4 novembre 2014

Royal Bengal Tiger Tea - Cognac Indian Tea - Té indiano al cognac

 la ricetta in italiano qui

Today let's have a little talk about tea, a drink that has become almost an obsession around the world. Besides being refreshing, tea plays an emotionally deeper role, and at different times of the day can turn into energizing, soothing, and also as comfortable retreat if necessary.
I remember a very nice book, Old Wives' Lore for Gardeners,  where one of the two protagonists (sisters), an old lady from the English countryside, said that every problem got on crumbling or at least assumed a weak face in front of a nice cup of steaming tea.

At the end of the eighteenth century, when it was discovered that Indian climate was suitable for tea cultivation, no one imagined that there was even a native variety, named Camellia Assamica. Indeed, in the previous century explorers had reported the presence of a plant that was used alternately in the same way as salad and as infusion.
The commercial production of tea did not develop until the mid-nineteenth century when the first plantations were planted in the area of Assam and the Assam Tea Company was born. Since then, the tea cultivation has spread to other parts of India and today, with 13,000 gardens, India is the largest producer of tea in the world (about 7.5 million tons per year). Except for China, in fact, India is one of the countries that consume and produce more tea than other countries in the world. Great attention is paid to the protection of the most valuable qualities: Darjeeling and Assam, which are controlled and certified by the Tea Board of India which ensures compliance with the quality standards that they should have. Each tea from these regions is signed by a quality mark. Green tea and organic Oolong are also produced in Darjeeling.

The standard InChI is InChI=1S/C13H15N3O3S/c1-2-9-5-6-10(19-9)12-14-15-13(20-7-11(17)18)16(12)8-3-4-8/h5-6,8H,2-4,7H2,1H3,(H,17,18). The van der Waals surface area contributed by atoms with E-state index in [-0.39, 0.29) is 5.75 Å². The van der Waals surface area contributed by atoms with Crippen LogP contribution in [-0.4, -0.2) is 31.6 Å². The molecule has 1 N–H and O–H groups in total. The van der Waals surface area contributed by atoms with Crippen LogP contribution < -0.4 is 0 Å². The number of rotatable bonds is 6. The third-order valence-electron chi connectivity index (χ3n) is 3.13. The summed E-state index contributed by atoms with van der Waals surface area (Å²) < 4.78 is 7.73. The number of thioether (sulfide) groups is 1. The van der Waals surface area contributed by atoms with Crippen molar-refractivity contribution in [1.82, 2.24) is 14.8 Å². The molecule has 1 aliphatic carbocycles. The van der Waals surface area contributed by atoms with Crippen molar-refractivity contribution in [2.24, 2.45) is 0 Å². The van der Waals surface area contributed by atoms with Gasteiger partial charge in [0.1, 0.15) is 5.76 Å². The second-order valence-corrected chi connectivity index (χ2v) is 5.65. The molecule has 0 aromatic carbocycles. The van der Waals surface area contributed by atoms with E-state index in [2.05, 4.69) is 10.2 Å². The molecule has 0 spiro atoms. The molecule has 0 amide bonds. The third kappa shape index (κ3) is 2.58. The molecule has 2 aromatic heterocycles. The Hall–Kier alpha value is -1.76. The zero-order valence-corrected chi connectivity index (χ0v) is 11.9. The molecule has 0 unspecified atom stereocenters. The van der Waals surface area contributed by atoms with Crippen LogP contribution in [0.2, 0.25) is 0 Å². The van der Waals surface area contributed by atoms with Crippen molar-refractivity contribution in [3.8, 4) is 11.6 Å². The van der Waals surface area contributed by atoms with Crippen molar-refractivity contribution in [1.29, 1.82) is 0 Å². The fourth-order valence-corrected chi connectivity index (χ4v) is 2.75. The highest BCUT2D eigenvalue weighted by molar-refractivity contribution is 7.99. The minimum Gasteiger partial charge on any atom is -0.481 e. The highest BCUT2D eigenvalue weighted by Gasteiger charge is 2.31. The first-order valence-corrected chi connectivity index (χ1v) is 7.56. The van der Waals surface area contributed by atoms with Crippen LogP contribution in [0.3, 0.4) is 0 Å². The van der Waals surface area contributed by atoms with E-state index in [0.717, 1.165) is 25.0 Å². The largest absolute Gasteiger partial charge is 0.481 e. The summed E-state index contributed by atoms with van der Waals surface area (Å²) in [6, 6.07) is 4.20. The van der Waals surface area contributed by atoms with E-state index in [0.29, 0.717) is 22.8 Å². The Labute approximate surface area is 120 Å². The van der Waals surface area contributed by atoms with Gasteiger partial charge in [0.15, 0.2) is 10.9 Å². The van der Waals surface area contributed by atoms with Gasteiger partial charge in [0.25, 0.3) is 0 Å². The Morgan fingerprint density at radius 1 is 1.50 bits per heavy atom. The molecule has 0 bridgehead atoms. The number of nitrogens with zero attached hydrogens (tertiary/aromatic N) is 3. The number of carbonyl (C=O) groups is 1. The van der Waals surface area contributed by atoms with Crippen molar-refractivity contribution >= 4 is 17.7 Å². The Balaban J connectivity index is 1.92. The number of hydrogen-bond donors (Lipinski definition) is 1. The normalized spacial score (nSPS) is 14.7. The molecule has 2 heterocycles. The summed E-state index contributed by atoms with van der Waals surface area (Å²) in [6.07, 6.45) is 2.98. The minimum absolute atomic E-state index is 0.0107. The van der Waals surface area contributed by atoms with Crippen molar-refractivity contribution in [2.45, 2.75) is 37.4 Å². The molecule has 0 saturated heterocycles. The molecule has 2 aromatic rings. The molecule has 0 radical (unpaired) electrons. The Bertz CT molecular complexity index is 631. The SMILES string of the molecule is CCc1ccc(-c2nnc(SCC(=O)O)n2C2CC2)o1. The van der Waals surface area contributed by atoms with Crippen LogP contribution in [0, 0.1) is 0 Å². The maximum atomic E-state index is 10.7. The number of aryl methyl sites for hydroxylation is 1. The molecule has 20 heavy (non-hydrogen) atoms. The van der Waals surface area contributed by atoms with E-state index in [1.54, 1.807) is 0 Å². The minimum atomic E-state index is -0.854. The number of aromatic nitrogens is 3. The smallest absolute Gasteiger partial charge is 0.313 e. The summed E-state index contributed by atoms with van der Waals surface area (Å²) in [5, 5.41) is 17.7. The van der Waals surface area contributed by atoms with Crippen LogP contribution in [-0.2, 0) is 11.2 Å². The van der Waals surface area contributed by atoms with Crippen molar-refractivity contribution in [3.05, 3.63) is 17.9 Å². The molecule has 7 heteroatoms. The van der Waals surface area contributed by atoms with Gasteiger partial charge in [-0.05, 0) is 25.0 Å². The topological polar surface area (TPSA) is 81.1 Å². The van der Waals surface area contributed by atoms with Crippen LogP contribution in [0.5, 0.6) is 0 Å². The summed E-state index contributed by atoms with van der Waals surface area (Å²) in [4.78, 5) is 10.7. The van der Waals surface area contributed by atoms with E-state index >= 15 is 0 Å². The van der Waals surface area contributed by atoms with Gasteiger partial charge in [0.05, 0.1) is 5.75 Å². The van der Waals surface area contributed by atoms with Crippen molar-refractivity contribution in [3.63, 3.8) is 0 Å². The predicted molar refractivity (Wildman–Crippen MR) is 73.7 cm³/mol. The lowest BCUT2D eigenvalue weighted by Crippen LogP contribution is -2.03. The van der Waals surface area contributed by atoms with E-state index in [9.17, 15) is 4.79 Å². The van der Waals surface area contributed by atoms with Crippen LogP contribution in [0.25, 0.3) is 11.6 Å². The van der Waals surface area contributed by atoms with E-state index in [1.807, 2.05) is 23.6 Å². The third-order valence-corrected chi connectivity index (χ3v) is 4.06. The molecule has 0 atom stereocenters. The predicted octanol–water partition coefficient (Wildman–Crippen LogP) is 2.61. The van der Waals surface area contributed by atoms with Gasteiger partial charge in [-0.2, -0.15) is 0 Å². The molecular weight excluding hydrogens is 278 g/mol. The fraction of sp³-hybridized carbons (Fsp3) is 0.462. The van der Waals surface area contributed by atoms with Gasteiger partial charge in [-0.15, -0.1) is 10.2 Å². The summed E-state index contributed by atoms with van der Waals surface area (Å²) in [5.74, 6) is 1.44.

The main production areas are located in the north east of India, on the slopes of the Himalayan mountains, east in the Assam valley and south around the Nilgiris mountains.Then some smaller states such as Dooars, a small province located west Assam or Terai, located south of Darjeeling and Nilgiri, located south west which gives tea similar to those of Ceylon.
India has become the largest producer and fourth largest exporter of tea in the world. Its greatest teas are divided into Darjeeling, Assam, Nilgiri, Dooars, Terai and Travancore.

This tea is one of the reliefs of the Empire and was created by British colonial officers in Darjeeling.
This region is known worldwide for its black tea, so unique and valuable to be known as the Champagne of teas, and the Darjeeling Himalayan Railway, a Unesco World Heritage Site. The tea plantations date back to the mid-nineteenth century and are a legacy of the British. The Himalayan Railway, which connects the city with the valley and the plains is one of the last steam railway service in India.
A funny story about: the guard in the minute narrow gauge train, which has been running the route from the plateau of North Bengal into the lower heights of Himalayas since 1881, remebered the Sahibs who eked out the tea served in the salon coupé with cognac to taste. The higher the train built in Scotland climbed, the more cognac flowed into the tea. The fact that the outer rail of the train was laid higher than the inner one so that in the event of a derailment it would fall towards the mountain on a bend, did not seem to be of much comfort. The percentage of cognac in the tea increased at the same rate as the train climbed until they reached Darjeeling, the summer residence of the British Colonial Headquearters of Bengal.

You need:

1 teaspoon lemon juice
1 teaspoon sugar syrup
3 tablespoons cognac
ice cubes
black strong tea, Darjeeling or Assam
a slice of lemon to garnish

Stir lemon juice, sugar syrup and cognac in a mixing glass. Pour the mixture into a large tumbler filled half full with ice and top up with ice cold tea. Garnish with a slice of lemon and serve with a straw in the afternoon or evening.

That was a funny coincidence: Sanhita of Pocket full of Spices told me this is the drink they usually have at home, but warm version, without ice cubes and using hot tea. Let's give a try!

Still 15 days to spend in India: I'll be collecting Indian recipes till Nov. 16th midnight, Rome time for the World ABC Culinary Tour, info and rules here.

2 commenti:

Unknown ha detto...

OMG, we drink this all the time in my family, except the ice cubes though! We love the warm version though. A small tidbit, I come from the state of Darjeeling!

Cindystar ha detto...

Sanhita, what a funny coincidence, I'm pretty honored :-)
Well, I will add warm version too, thank you ;-)

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